Creator: Chip Zdarsky
Release Date: June 29, 2022
Reviewer: Lukke Sweet
Public Domain #1 by Chip Zdarsky looks at the legacy of beloved characters and the impact they can have on creators. Domain, The World’s Greatest Hero, was co-created by writer Jerry Jasper and artist Syd Dallas. As Domain became more and more popular, Dallas was pushed into obscurity while Jasper took all the credit and fame that accompanied their creation. Meanwhile, Dallas is just excited to see their creation come to life, even if his family believes that he deserves more.
Public Domain #1 highlights an issue that must be deeply felt by many creators who have had works be adapted for the big screen. Oftentimes these creators have received pennies compared to the millions that the adaptations made. In addition to this, the characters seem to parallel the controversy surrounding Stan Lee and the artists he worked with, notably Jack Kirby and Steve Ditko.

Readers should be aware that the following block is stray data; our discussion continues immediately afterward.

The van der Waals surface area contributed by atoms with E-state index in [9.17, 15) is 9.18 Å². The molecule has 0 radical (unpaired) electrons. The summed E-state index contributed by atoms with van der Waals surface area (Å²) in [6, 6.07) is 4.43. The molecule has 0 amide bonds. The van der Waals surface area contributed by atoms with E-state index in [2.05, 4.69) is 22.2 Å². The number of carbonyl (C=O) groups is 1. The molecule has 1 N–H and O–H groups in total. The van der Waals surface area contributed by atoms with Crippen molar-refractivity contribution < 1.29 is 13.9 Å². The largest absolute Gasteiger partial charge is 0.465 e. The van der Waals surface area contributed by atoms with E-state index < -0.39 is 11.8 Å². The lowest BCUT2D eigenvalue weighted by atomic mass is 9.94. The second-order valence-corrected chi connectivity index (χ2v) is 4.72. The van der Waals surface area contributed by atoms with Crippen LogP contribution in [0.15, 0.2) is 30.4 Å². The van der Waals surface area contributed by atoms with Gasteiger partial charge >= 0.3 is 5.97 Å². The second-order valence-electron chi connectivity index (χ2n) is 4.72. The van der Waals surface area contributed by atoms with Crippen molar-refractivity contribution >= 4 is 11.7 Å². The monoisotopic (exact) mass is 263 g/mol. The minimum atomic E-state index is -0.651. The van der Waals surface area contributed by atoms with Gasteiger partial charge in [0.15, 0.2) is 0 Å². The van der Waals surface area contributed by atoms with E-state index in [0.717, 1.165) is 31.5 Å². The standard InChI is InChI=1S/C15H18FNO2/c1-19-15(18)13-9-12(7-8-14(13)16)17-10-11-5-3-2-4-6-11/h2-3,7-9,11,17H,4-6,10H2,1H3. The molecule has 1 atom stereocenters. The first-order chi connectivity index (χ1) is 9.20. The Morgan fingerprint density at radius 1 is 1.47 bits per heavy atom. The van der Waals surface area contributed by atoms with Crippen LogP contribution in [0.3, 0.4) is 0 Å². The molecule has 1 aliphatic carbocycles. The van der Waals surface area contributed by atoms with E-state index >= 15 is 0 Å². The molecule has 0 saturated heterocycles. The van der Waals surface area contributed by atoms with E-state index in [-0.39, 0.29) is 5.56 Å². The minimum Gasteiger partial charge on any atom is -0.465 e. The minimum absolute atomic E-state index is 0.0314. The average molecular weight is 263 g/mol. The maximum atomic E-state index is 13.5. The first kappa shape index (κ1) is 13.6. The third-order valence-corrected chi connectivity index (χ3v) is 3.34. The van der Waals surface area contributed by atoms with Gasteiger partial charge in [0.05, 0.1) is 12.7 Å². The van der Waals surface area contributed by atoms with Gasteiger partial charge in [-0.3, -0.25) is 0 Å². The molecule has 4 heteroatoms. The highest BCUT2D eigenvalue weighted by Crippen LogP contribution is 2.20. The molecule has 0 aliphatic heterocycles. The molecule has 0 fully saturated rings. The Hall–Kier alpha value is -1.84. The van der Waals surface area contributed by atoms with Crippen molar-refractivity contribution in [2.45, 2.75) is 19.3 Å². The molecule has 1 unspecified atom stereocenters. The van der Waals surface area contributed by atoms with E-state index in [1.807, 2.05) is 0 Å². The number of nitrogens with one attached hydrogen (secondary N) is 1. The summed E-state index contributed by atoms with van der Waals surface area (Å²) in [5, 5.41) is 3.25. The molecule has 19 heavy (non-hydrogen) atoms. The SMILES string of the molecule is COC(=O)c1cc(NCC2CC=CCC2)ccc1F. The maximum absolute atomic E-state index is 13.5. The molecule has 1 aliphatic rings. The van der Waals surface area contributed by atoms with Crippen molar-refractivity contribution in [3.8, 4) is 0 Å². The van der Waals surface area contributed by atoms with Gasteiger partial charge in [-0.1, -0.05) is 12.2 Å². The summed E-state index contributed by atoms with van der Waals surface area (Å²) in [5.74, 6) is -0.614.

Zdarsky approaches these topics through relatable characters and a compelling story full of humor. The characters push the story forward as readers truly get a sense of their perspectives and emotions, especially those of Syd Dallas and his adult son, Miles.
Miles struggles with his father’s creation, loving the man but hating what it has become and done to their family. He feels that his father should have gotten the fame respect and fame that his partner received, rather than being forced to struggle for his survival, even going so far as to assault the star of the new Domain movie. Syd, on the other hand, has come to terms with it, finding joy in his love for the artwork.
In addition to being the writer, Chip Zdarsky also did all of the art, coloring, and letters for Public Domain #1. Zdarsky’s linework emphasizes how character-driven this story is, the characters pop while the background is blurry or lightly detailed in almost every panel. The art gives the characters an added depth, helping to flesh them out and give them a life of their own.
Chip Zdarsky takes a deep dive into the content rights of creator-owned projects in a fresh and entertaining way. Public Domain #1 introduces a small cast of core characters to build the story around and sets up the rest of the series perfectly.